Proofpoint researchers have reported that, starting in early February, there has been a 500 per cent jump in mobile malware delivery attempts in Europe.

Trend 

According to the researchers, this rise is in keeping with a trend that has been evident in the last few years where attackers have been increasing their attempts at smishing (SMS/text-based phishing) and sending malware to mobile devices.

Android Is A More Popular Target 

Research shows that Android is a far more popular target for cyber criminals than Apple iOS. This may be because Apple’s App Store has strict quality controls and iOS doesn’t allow sideloading. Most mobile malware is still downloaded from app stores, and this may be due to Android’s more open approach. For example, it is open to multiple app stores and users can easily sideload apps from anywhere.

What Mobile Malware Does 

The Proofpoint research shows that even though the basic purpose of malware (i.e to give attackers control of a system) remains the same, the latest versions are becoming more advanced. Proofpoint reports that some of this malware is capable of activities such as recording telephone and non-telephone audio and video, tracking locations, destroying or wiping content and data, to name but a few. Also, mobile banking malware lays in wait until the user activates a financial app and then intervenes to steal credentials or information.

Adapted For Different Languages, Regions, and Devices 

Proofpoint’s Cloudmark Mobile Threat Research has revealed that Mobile malware isn’t limited to any specific geographic region or language and that threat actors adapt their campaigns to a variety of languages, regions and devices.

Common Mobile Malware Types 

Some of the common types of mobile malware highlighted in Proofpoint’s research include:

– FluBot – spreads by accessing the infected device’s contacts list or address book and sending the information back to a command-and-control (C&C) server. This malware can access the internet, read and send messages, read notifications, make voice calls, and delete other installed applications.

– TeaBot – a multifunctional Trojan that can steal credentials and messages and stream an infected device’s screen contents to the attacker.

– TangleBot – Discovered by Proofpoint and Cloudmark researchers in 2021, this mobile malware spreads via fake package-delivery notifications.

– Moqhao – originating from China, this remote access Trojan has spying and exfiltration features so it can monitor device communications and grant an attacker remote access to the device.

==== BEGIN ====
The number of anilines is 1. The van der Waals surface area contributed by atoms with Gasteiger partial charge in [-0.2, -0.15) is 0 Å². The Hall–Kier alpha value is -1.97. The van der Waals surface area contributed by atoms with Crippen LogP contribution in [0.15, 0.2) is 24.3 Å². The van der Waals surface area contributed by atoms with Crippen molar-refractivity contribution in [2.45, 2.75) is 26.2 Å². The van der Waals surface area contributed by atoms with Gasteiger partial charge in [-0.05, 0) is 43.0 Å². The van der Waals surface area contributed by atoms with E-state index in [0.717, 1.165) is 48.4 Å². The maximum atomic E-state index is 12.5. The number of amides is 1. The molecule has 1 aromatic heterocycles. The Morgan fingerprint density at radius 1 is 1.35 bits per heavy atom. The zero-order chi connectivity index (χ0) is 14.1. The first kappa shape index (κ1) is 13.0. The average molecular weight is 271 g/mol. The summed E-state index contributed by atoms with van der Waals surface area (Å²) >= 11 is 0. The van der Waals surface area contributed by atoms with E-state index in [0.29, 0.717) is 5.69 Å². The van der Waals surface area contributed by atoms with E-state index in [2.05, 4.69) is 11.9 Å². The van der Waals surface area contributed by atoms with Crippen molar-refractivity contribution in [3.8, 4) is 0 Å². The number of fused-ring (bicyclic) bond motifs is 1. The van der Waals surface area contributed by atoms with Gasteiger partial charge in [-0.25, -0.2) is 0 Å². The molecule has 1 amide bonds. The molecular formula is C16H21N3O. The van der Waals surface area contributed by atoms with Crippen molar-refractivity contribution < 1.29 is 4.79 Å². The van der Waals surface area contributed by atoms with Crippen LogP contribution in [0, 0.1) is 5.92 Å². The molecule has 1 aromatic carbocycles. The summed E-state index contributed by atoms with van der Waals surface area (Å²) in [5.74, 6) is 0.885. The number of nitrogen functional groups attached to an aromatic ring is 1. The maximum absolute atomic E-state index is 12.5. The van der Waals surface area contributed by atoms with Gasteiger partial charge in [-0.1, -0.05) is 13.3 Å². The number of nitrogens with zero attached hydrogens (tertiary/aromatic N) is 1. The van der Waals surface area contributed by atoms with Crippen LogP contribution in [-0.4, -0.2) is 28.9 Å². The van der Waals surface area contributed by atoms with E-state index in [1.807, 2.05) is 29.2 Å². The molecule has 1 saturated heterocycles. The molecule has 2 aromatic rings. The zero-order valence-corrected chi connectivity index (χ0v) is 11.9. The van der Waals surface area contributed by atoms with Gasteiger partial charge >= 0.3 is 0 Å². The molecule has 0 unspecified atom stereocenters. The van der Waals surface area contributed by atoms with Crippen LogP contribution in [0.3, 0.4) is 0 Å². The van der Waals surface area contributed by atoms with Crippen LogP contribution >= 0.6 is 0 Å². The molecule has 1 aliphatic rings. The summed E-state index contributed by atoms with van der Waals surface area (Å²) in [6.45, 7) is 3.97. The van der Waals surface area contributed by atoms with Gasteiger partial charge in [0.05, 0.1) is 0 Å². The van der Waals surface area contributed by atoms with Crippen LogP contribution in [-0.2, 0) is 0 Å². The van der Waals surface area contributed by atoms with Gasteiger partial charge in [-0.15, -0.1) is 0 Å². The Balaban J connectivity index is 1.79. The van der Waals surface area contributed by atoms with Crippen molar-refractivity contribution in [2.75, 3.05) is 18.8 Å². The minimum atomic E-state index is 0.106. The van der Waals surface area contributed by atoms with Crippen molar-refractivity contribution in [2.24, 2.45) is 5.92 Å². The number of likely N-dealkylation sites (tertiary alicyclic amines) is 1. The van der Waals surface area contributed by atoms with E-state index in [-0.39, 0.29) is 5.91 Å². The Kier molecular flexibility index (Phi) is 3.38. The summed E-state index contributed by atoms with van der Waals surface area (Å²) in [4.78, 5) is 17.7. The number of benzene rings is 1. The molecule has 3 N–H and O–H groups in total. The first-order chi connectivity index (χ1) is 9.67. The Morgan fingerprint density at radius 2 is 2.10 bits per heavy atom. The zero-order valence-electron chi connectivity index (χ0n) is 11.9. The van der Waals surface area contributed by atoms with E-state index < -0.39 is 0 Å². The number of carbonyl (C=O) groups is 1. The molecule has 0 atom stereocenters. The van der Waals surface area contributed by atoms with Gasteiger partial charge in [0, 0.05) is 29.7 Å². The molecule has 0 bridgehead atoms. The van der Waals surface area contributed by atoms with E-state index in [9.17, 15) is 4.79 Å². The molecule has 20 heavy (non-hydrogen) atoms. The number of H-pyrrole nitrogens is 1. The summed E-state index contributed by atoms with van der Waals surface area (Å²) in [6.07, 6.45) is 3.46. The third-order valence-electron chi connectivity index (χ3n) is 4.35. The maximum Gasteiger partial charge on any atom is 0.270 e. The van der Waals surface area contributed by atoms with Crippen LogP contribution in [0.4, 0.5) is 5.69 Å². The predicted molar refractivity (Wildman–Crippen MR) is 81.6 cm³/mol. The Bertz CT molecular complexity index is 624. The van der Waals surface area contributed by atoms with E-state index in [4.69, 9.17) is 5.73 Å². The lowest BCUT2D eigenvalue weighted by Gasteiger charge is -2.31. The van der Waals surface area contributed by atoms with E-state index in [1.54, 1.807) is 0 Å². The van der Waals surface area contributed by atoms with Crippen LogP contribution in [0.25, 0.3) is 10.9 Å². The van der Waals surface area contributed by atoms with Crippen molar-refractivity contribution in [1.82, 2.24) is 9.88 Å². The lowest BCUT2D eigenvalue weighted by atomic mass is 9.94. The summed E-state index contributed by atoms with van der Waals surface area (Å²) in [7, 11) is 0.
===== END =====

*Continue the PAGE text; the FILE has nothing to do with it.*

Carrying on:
How To Protect Your Device 

Ways to protect your device from becoming infected with mobile malware include:

– Use a mobile antivirus app from a trusted source (three quarters of users don’t have this on their smartphone).

– Be wary of unexpected or unrequested messages with links, URLs or requests for data of any type, and don’t click on the links.

– Report spam, smishing and suspected malware delivery to the Spam Reporting Service by using the spam reporting feature in your messaging client or forwarding suspicious text messages to 7726 (“SPAM” on the phone keypad).

What Does This Mean For Your Business? 

With many people now using their smartphone for many aspects of business, remote working and BYOD now commonplace, while mobile malware is surging and becoming more sophisticated, there is clearly an increased risk. Those with Android smartphones need to be particularly cautious. With three-quarters of users not having a trusted mobile antivirus app on their phone, downloading and using one would be a good place to start (while ensuring it’s a trusted one). Also, awareness should be raised among staff of the danger of clicking on links in unsolicited and suspicious messages (smishing risk) and of the danger of downloading apps outside of the Google Play Store. Caution should also be used when downloading apps within the Google Play Store as some may harbour malware. It’s good practice also to avoid using public Wi-Fi, especially without a VPN, and to keep Bluetooth and Wi-Fi disabled when they’re not in use to minimise the risk of hacking attempts.

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